Samsung has announced a new way to reverse engineer the human brain and mimic it with semiconductor chips. The world's biggest memory chip maker has collaborated with Harvard University researchers to share a new approach that takes the world one step closer to making neuromorphic chips.
Harvard scholars and Samsung engineers have published a new perspective paper titled ‘Neuromorphic electronics based on copying and pasting the brain' on Nature Electronics.
The research paper is co-authored by:
- Donhee Ham, Fellow of Samsung Advanced Institute of Technology (SAIT) and Professor of Harvard University
- Professor Hongkun Park of Harvard University
- Sungwoo Hwang, President and CEO of Samsung SDS and former Head of SAIT
- Kinam Kim, Vice Chairman and CEO of Samsung Electronics
The essence of this paper is that the human brain's neuronal connection map can be copied using a nanoelectrode array developed by Dr. Ham and Dr. Park. The map can then be pasted on a high-density 3D network of solid-state memories. Such a chip can replicate a brain's unique computing traits, including adaptation to the environment, facile learning, low power, and even autonomy and cognition.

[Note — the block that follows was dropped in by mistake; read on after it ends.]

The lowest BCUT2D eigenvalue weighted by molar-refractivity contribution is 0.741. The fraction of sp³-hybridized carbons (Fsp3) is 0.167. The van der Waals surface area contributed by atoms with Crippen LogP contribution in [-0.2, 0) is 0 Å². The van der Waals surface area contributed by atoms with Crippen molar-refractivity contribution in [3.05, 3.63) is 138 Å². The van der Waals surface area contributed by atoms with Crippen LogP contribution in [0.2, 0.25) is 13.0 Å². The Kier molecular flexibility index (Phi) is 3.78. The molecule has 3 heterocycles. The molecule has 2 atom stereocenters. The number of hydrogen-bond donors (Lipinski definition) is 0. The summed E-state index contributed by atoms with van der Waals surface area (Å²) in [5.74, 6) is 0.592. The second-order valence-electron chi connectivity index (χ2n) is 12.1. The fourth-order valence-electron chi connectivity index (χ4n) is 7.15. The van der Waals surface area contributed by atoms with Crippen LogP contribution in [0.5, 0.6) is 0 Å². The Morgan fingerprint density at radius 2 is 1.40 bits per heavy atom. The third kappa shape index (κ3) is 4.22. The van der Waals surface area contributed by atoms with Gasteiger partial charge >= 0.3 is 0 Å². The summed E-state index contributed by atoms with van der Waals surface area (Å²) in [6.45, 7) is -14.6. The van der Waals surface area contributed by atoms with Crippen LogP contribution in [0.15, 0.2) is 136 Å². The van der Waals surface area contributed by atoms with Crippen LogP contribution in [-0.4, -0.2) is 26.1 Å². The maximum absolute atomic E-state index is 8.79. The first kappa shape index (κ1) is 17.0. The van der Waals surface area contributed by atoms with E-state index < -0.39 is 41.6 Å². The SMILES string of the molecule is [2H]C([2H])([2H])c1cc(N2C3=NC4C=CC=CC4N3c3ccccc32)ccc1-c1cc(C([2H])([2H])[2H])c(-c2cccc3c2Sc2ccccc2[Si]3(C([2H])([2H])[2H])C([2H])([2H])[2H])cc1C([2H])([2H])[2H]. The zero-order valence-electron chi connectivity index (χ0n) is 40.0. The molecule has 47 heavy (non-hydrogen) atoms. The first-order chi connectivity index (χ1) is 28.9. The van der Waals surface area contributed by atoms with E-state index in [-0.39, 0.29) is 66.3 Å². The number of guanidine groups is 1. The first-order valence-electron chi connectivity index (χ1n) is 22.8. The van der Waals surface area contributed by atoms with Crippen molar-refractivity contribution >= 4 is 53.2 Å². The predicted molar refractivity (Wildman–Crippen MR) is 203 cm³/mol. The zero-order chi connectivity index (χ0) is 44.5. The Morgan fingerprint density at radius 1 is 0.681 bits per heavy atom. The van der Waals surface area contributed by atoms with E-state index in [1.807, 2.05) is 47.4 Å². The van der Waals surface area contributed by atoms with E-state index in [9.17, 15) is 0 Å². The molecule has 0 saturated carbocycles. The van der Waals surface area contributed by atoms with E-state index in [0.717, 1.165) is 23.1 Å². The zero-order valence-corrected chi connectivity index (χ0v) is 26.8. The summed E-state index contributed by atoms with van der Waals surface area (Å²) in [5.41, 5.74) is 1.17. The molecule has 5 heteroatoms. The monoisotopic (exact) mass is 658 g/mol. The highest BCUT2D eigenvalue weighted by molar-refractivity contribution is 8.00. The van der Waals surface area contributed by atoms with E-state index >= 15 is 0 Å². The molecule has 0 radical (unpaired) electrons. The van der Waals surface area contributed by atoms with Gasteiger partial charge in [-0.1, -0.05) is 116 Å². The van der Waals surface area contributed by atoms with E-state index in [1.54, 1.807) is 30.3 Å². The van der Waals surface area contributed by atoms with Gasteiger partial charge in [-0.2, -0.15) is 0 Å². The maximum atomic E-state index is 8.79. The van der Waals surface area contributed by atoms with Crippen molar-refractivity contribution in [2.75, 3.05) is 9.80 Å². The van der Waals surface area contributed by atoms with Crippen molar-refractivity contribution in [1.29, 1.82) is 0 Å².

The brain has a large number of neurons, and their wiring map is responsible for all the computing power and memory. If that map can be reverse engineered, a lot can be achieved in mimicking the brain. The nanoelectrode array can enter a large number of neurons and record their electrical signals with high sensitivity. The recording of these intracellular connections informs where the neurons connect and how strong those signals are.
Such a map can be “pasted” on a network of non-volatile memory chips such as NAND flash that are used in SSDs or RRAM (Resistive RAM or Memristors). Each memory can be programmed so that its conductance represents the strength of each neuron connection in the human brain in the copied map.
The human brain has more than 100 billion neurons with 1000x more synaptic links. So to mimic it, the ultimate neuromorphic chip needs to have more than 100 trillion memories. Integrating so many memories can be done by 3D integration suggested by Samsung engineers and Harvard University researchers.
Samsung plans to continue research on such chips in the future for a breakthrough in artificial intelligence and semiconductor chips. Dr. Ham said, “The vision we present is highly ambitious, but working toward such a heroic goal will push the boundaries of machine intelligence, neuroscience, and semiconductor technology.”